Political Order in Modern East Asian States

Political Order in Modern East Asian States
This book develops a theory of political order explaining political change in Japan, China, South Korea, Taiwan, Vietnam, and North Korea. The book considers political change as the shaping of political order in a given polity where state authority is claimed and exercised by influential political forces. Authority relations among influential political forces are determined, enforced, legitimized, and moralized by the power structure among the political forces, effective political institutions, and prevalent political norms. The book investigates the setup of new states in East Asia over the national populations after the collapse of the Chinese Empire and Japanese Empire in the first half of the 20th century, East Asian Spring in the 1950s, the rise of Cold War regimes, decentralization of state authority and pluralization of polity organization in the 1980s and 1990s, and the emergence of two different types of political order in the early 21st century: a statist order in states on continental East Asia and a pluralist one in those offshore. The book advances a strong and original argument for the transformative role of power and authority structures in the simultaneous state formation and nation building in modern East Asian states, and offers a fresh perspective on contemporary East Asian politics, the explanation or interpretation of which has been dominated by those of liberal institutionalism and East Asian cultural traditionalism.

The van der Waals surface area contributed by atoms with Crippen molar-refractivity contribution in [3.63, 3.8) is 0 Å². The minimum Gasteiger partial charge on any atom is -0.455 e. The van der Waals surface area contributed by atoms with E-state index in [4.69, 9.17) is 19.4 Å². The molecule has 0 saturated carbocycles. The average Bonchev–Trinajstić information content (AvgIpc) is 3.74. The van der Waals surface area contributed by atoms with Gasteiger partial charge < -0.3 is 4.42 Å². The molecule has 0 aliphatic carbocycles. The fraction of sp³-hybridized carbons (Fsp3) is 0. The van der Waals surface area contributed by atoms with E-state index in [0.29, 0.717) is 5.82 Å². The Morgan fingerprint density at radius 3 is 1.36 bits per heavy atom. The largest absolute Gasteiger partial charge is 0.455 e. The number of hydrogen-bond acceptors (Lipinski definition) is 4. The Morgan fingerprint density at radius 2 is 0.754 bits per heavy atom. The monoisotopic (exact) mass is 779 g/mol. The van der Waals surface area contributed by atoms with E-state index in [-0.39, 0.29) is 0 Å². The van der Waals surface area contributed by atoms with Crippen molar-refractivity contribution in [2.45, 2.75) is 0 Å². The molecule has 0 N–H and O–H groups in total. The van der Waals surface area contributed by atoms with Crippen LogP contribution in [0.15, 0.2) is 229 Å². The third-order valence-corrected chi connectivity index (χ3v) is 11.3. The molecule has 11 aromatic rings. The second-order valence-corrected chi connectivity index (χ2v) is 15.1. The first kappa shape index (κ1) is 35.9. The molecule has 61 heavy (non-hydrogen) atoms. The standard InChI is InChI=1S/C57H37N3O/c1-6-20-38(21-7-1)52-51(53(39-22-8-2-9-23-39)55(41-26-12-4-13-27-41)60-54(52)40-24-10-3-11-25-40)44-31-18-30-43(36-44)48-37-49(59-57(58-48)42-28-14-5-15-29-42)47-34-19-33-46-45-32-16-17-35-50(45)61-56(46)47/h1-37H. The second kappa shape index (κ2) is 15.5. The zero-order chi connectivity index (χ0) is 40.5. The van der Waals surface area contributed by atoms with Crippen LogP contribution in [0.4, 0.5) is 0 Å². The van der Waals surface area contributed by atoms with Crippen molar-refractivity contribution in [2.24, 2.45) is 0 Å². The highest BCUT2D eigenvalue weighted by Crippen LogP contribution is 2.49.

Xiaoming Huang





Publication date

1 Jan 2022 – 30 Nov 2022


Social Sciences


International Relations and Politics
National politics


East Asia
South Korea
North Korea